Vonage (VG) Close To AT&T Settlement, But Q3 Stinks

Vonage (VG) continues to burn cash and lose subscribers. Churn increased. Competitive position worsened. But the company is at least close to settling its patent suit with AT&T — the last of Vonage’s three major patent wars, which have cost the company a ton of money and potential customers. Also, some metrics are finally improving.  Release

Key Stats:

  • Revenue: $211 million (up 30% y/y, beat est. by $1mm)
  • Adjusted loss (excluding depreciation and amortization, stock compensation, royalty, IP litigation settlements and severance expense): $16 million, or 10 cents per share. This beat expectations by 3 cents.
  • Net loss: $161.7 million, or $1.04 per share vs. $62.1 million, or 40 cents a share during 3Q06
  • Gross subscriber adds: 300,000 (down 16% y/y)
  • Net subscriber adds: 77,800 (down 62% y/y)
  • Total subscribers: 2.52 million (up 22% y/y)
  • Churn: 3% (vs. 2.6% a year ago)
  • ARPU: $28.24 (up 2% y/y)

Analysis and live conference call notes after the jump.
Vonage is getting its act together but still has a long way to go. Churn, the per cent of customers leaving the service every month, increased from 2.5% during Q2 to 3%. During Q3, Vonage convinced 300,000 people to sign up for its Internet phone service. But more than 222,000 customers left Vonage, resulting in 77,800 net subscriber adds. Ugly.

How did this impact Vonage’s marketing spend? Vonage has managed to trim its marketing costs significantly, from $254 per gross subscriber sign-up during 3Q06 to $206 during 3Q07 — a 19% cut year-over-year. (And a 28% reduction sequentially; VG spent $287 per gross sub add in Q2.) But when applied to Vonage’s net Q3 subscriber additions, it’s paying almost $800 for each subscriber.

Why are customers leaving Vonage? Some, no doubt, leave because of the uncertainty from Vonage’s patent suits, and others because of better deals from cable, wireless and phone companies. But Vonage said 70% are leaving because of “user experience,” meaning either the phone service sucks or customer service sucks. This is pitifiul and embarrassing, but fixable. Vonage is firing bad management and working to fix its customer service infrastructure — a good idea.

Can Vonage turn it around? The company generated cash from operations for the first time, which is a good sign, and both gross and net subscriber additions increased sequentially, which is also good. We don’t yet know the full cost of all patent suits, but if the company can keep marketing costs down, cut churn, and grow, it could survive. It won’t be easy: Vonage has lost its early lead in the Internet phone biz and has to compete with cheap, “triple-play” bundles of TV, Internet, and phone service offered by cable and phone companies. We’re also worried that Vonage has alienated its early-adopter-type customer base — key for referring new subscribers — with admittedly crappy customer service.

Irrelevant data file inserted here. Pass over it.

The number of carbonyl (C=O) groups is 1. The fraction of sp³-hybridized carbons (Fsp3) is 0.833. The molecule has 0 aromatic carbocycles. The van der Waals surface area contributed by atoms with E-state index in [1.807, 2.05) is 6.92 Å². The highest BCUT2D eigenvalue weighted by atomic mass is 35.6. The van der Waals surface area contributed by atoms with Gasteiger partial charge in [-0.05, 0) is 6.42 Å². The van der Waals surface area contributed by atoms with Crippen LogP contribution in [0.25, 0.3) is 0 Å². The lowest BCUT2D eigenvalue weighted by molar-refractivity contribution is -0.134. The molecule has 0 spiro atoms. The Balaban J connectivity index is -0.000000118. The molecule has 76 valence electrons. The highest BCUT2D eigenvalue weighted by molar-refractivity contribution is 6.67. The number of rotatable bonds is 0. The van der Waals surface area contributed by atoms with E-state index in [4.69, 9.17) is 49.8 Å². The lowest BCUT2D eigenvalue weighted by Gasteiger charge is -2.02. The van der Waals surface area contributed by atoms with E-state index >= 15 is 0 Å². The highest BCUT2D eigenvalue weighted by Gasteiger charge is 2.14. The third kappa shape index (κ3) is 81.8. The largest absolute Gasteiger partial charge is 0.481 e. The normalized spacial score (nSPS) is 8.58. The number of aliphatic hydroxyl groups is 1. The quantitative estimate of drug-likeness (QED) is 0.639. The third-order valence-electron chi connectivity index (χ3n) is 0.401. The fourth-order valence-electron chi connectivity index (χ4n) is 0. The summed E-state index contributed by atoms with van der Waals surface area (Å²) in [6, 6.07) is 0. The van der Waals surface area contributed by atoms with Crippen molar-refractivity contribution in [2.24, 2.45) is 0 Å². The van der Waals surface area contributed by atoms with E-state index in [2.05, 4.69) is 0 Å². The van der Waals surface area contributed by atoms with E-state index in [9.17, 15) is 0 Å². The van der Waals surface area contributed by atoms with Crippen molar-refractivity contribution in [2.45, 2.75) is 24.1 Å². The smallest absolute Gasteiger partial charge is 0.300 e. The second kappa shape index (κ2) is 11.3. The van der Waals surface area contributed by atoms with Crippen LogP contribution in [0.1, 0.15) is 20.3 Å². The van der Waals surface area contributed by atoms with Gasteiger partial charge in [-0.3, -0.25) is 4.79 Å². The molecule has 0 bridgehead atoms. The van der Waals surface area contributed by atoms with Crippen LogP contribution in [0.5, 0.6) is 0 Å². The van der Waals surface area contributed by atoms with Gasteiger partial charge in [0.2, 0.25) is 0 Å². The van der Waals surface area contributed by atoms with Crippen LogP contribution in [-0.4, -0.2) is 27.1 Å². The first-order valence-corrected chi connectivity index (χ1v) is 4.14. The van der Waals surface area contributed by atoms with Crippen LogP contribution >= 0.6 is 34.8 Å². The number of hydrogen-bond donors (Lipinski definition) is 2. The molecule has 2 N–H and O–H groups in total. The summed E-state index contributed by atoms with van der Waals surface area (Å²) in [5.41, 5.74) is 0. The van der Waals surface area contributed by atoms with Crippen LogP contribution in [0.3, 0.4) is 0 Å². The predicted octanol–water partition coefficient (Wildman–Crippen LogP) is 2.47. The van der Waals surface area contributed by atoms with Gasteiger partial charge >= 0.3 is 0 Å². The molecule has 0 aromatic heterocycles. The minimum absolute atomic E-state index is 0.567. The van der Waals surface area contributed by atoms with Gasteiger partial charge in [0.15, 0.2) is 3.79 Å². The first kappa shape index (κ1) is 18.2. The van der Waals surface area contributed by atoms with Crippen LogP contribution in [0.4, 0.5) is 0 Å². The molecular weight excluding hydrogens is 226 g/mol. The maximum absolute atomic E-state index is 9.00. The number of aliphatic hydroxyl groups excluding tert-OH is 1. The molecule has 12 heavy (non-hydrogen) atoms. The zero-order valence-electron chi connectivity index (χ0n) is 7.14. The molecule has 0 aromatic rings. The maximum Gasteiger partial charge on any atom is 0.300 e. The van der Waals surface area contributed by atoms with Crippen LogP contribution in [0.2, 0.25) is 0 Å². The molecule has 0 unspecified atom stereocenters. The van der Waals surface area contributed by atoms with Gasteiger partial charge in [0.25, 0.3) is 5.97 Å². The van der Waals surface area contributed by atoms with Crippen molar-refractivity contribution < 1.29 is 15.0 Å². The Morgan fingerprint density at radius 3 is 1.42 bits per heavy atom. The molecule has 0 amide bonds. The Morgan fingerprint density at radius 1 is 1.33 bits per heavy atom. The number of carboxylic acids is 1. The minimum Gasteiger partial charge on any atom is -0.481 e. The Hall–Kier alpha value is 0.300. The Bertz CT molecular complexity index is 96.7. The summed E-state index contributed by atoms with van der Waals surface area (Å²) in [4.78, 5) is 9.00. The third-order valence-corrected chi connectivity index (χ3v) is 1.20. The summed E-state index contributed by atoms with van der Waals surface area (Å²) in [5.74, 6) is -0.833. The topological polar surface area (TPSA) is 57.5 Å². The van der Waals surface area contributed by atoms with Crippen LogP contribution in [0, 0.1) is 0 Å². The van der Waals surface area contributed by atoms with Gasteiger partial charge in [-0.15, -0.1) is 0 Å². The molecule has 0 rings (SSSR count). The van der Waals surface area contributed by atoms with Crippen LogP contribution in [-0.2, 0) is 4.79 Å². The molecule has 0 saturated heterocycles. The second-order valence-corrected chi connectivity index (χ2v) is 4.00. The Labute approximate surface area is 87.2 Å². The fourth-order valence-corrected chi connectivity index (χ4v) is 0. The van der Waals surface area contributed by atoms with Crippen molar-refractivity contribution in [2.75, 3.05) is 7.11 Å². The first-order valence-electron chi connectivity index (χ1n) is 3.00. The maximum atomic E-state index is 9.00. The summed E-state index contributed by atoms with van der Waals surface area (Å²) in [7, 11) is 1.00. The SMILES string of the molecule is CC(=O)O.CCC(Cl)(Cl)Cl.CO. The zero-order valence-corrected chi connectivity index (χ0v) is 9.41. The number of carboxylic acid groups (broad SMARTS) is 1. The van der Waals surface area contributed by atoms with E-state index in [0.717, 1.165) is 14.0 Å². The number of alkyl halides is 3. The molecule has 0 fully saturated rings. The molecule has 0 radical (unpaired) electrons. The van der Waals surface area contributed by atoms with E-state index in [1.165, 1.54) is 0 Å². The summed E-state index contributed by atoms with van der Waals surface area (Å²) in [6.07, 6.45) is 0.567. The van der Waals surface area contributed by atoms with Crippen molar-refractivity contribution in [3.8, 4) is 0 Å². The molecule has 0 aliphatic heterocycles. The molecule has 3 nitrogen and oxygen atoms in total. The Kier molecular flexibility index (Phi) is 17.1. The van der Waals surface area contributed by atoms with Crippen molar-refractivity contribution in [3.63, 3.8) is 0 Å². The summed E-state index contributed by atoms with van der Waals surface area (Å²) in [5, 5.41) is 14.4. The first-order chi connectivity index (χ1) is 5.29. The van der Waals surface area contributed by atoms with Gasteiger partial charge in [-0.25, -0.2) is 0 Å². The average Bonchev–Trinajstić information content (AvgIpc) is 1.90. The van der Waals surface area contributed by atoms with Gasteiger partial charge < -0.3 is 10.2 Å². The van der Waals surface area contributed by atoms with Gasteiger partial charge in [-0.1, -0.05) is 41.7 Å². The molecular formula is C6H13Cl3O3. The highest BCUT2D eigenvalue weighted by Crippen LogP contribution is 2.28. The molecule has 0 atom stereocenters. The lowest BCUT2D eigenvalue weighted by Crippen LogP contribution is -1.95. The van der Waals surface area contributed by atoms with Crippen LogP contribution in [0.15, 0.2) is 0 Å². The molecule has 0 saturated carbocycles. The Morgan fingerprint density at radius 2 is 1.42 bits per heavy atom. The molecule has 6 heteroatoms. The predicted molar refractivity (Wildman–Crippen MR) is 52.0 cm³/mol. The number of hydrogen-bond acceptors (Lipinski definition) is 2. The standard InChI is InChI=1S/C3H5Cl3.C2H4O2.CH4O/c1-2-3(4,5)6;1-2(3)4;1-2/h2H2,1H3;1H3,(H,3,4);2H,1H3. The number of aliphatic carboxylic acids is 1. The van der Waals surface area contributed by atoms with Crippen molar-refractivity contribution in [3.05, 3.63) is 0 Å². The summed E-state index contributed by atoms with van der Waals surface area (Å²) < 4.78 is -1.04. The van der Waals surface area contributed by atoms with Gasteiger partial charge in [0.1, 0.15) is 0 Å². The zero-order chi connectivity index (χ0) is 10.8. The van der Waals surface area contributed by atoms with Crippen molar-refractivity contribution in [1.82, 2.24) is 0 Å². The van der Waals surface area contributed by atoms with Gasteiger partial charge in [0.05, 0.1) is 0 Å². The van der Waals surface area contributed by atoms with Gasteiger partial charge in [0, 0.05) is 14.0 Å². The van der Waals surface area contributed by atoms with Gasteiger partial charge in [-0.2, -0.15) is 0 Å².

Live conference call notes:

  • 10:05 First time in Vonage’s history generated cash from operation.
  • 10:07 Marketing: Big changes since last quarter, focusing on channels with big returns.
  • 10:09 Higher sequential net and gross adds on lower marketing spend. Expect costs to increase during Q4.
  • 10:10 Expanding visual voicemail (gee, great!), new devices.
  • 10:11 70% of churn leaving for bad service/experience. Yikes! Developing plan to fix experience. But Q3 churn (3%) higher than expected.
  • 10:13 Need to fix customer service problems — customers calling several times before problems fixed. New CRM system, routing system, more call monitoring. Fixing user experience will take time; churn won’t get better for 1-2 quarters. Fired customer service execs!
  • 10:15 On track for adjusted operating profitability in 2008.
  • 10:16 $145 million total litigation expense
  • 10:18 AT&T settlement update: Vonage could have to pay AT&T $39 million over 5 years.
  • 10:20 Running through operational stats from release.
  • 10:22 SLAC $206. Marketing per gross ad. Net, of course, much higher.
  • 10:25 Q&A. Earlier notes after jump.
  • 10:25 Working capital for quarter end? $54 million. Royalty payment disappears in Q4? Yes. Convertible debt options? “All available options.”
  • 10:27 No more questions? Wow.

Business Insider Emails & Alerts

Site highlights each day to your inbox.

Follow Business Insider Australia on Facebook, Twitter, LinkedIn, and Instagram.

Tagged In

earnings sai-us telecom